Japan sees corporate governance reforms
Japanese boardrooms are becoming more knowledgeable on corporate governance issues while shareholders are acting to more fully participate in the management of companies. These are the conclusions from an S&P report on corporate governance in Japan.
Shareholders are proving an important indicator. Shareholder meetings are typically held at the end of June, but as participation and awareness increases, the meetings are becoming dispersed throughout the year. According to S&P, this shows shareholders are taking a more active interest in company proceedings.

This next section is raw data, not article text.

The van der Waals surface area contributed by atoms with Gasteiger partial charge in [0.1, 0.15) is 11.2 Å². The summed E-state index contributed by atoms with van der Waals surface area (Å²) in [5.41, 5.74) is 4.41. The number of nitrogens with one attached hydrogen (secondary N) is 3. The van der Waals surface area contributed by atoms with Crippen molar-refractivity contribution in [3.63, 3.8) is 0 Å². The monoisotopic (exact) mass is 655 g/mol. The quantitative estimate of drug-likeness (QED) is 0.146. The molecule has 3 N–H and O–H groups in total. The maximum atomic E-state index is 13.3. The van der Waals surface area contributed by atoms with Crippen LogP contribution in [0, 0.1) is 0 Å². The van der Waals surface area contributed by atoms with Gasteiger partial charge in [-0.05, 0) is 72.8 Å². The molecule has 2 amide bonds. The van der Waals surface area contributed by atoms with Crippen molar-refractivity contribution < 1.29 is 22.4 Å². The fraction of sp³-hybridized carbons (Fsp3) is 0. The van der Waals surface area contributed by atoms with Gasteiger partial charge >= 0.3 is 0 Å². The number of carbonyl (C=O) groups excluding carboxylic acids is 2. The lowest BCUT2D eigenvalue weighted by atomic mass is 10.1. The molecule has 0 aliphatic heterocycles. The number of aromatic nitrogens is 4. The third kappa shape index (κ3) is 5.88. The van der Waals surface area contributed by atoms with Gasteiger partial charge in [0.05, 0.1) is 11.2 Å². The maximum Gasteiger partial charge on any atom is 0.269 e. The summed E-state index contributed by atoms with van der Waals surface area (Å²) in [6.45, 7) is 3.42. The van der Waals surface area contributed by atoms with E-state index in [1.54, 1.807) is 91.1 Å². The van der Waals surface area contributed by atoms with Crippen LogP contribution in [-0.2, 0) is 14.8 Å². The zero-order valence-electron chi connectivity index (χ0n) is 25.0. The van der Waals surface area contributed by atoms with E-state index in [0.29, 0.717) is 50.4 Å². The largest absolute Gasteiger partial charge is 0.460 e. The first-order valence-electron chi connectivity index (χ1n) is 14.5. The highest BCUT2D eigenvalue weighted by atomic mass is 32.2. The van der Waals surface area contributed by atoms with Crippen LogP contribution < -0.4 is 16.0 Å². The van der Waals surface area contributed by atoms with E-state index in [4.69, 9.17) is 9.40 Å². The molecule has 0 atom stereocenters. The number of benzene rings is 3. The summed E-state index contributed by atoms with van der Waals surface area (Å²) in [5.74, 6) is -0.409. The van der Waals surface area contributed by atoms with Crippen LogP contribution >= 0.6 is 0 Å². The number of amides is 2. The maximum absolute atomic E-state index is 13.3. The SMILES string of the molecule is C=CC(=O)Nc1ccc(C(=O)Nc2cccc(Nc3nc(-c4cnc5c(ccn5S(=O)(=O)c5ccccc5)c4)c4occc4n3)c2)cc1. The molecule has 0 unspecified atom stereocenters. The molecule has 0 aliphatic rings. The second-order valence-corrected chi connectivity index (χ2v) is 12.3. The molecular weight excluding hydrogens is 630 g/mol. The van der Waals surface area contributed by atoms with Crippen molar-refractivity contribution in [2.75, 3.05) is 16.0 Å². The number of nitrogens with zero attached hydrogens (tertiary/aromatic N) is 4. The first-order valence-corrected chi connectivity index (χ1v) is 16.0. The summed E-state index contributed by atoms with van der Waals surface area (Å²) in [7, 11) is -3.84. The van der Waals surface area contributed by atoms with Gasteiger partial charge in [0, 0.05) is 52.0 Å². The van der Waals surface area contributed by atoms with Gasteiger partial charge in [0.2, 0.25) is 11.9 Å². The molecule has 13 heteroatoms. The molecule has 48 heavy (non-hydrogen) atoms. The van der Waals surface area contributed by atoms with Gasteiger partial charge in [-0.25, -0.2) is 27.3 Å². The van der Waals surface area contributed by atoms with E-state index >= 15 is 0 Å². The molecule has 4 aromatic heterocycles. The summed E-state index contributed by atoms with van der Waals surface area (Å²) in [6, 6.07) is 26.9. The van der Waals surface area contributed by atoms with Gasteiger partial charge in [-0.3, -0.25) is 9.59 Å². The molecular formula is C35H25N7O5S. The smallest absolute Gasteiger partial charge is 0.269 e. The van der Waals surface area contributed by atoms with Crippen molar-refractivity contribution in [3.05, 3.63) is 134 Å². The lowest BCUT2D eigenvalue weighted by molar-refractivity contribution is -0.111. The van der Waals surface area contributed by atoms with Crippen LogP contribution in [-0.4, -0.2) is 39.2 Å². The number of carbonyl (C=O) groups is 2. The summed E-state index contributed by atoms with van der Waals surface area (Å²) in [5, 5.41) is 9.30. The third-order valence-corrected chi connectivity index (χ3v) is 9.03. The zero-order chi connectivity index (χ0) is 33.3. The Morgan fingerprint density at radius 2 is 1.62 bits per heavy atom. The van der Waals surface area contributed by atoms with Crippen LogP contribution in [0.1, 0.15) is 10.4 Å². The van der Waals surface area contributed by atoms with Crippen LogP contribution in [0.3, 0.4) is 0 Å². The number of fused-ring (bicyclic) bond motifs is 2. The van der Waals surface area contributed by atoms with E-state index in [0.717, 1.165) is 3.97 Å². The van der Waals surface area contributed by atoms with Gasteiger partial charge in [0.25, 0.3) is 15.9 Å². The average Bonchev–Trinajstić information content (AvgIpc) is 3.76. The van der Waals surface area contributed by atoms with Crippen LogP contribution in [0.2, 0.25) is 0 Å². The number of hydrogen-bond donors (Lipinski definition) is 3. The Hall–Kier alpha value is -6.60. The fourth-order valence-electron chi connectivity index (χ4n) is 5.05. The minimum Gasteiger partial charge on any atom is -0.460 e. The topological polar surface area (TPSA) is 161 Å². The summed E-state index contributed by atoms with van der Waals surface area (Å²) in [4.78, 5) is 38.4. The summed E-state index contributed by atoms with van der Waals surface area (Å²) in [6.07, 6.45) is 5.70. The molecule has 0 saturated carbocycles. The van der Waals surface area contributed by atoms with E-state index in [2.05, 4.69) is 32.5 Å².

Issues such as board member compensation are coming to the fore, with investors calling for disclosure of the amounts due in relation to business performance. Those companies with a large proportion of foreign investors are particularly likely to undergo corporate governance reform.
"Progress has continued steadily, with the concentration of meetings on the same day dispersing, board reforms being approved, and shareholders in general taking a more active role in the meetings," says Hiroko Kiguchi, director of S&P's corporate governance unit in Tokyo. "Companies are no longer able to ignore shareholder concerns, such as on remuneration," he adds.